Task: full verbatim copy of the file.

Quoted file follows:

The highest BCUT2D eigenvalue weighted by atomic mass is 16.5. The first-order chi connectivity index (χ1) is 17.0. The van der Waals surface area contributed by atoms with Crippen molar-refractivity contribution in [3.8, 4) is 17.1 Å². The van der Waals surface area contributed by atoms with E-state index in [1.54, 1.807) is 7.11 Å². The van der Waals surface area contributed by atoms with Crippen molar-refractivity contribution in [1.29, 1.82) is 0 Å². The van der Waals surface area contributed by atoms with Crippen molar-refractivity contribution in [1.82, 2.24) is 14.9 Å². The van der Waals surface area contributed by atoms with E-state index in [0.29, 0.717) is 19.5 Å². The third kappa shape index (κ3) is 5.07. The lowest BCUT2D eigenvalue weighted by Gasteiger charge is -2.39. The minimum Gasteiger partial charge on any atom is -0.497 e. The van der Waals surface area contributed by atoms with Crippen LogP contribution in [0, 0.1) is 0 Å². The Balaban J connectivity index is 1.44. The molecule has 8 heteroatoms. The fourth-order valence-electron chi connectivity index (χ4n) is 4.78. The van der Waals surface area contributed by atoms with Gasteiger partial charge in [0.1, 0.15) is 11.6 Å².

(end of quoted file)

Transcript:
The highest BCUT2D eigenvalue weighted by atomic mass is 16.5. The first-order chi connectivity index (χ1) is 17.0. The van der Waals surface area contributed by atoms with Crippen molar-refractivity contribution in [3.8, 4) is 17.1 Å². The van der Waals surface area contributed by atoms with E-state index in [1.54, 1.807) is 7.11 Å². The van der Waals surface area contributed by atoms with Crippen molar-refractivity contribution in [1.29, 1.82) is 0 Å². The van der Waals surface area contributed by atoms with Crippen molar-refractivity contribution in [1.82, 2.24) is 14.9 Å². The van der Waals surface area contributed by atoms with E-state index in [0.29, 0.717) is 19.5 Å². The third kappa shape index (κ3) is 5.07. The lowest BCUT2D eigenvalue weighted by Gasteiger charge is -2.39. The minimum Gasteiger partial charge on any atom is -0.497 e. The van der Waals surface area contributed by atoms with Crippen LogP contribution in [0, 0.1) is 0 Å². The Balaban J connectivity index is 1.44. The molecule has 8 heteroatoms. The fourth-order valence-electron chi connectivity index (χ4n) is 4.78. The van der Waals surface area contributed by atoms with Gasteiger partial charge in [0.1, 0.15) is 11.6 Å².